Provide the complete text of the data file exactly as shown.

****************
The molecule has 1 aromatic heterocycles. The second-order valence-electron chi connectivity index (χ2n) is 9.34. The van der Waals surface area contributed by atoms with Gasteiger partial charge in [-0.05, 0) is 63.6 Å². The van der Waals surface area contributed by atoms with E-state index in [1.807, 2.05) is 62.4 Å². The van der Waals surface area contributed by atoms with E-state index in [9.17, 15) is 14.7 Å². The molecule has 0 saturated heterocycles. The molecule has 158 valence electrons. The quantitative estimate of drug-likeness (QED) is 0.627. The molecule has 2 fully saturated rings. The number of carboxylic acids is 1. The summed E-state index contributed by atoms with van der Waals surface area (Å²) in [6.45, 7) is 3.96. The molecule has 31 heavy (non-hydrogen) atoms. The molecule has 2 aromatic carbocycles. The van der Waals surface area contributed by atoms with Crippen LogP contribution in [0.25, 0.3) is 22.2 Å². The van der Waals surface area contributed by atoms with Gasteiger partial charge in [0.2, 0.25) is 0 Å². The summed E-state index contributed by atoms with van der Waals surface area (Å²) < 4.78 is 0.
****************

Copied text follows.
The molecule has 1 aromatic heterocycles. The second-order valence-electron chi connectivity index (χ2n) is 9.34. The van der Waals surface area contributed by atoms with Gasteiger partial charge in [-0.05, 0) is 63.6 Å². The van der Waals surface area contributed by atoms with E-state index in [1.807, 2.05) is 62.4 Å². The van der Waals surface area contributed by atoms with E-state index in [9.17, 15) is 14.7 Å². The molecule has 0 saturated heterocycles. The molecule has 158 valence electrons. The quantitative estimate of drug-likeness (QED) is 0.627. The molecule has 2 fully saturated rings. The number of carboxylic acids is 1. The summed E-state index contributed by atoms with van der Waals surface area (Å²) in [6.45, 7) is 3.96. The molecule has 31 heavy (non-hydrogen) atoms. The molecule has 2 aromatic carbocycles. The van der Waals surface area contributed by atoms with Crippen LogP contribution in [0.25, 0.3) is 22.2 Å². The van der Waals surface area contributed by atoms with Gasteiger partial charge in [0.2, 0.25) is 0 Å². The summed E-state index contributed by atoms with van der Waals surface area (Å²) < 4.78 is 0.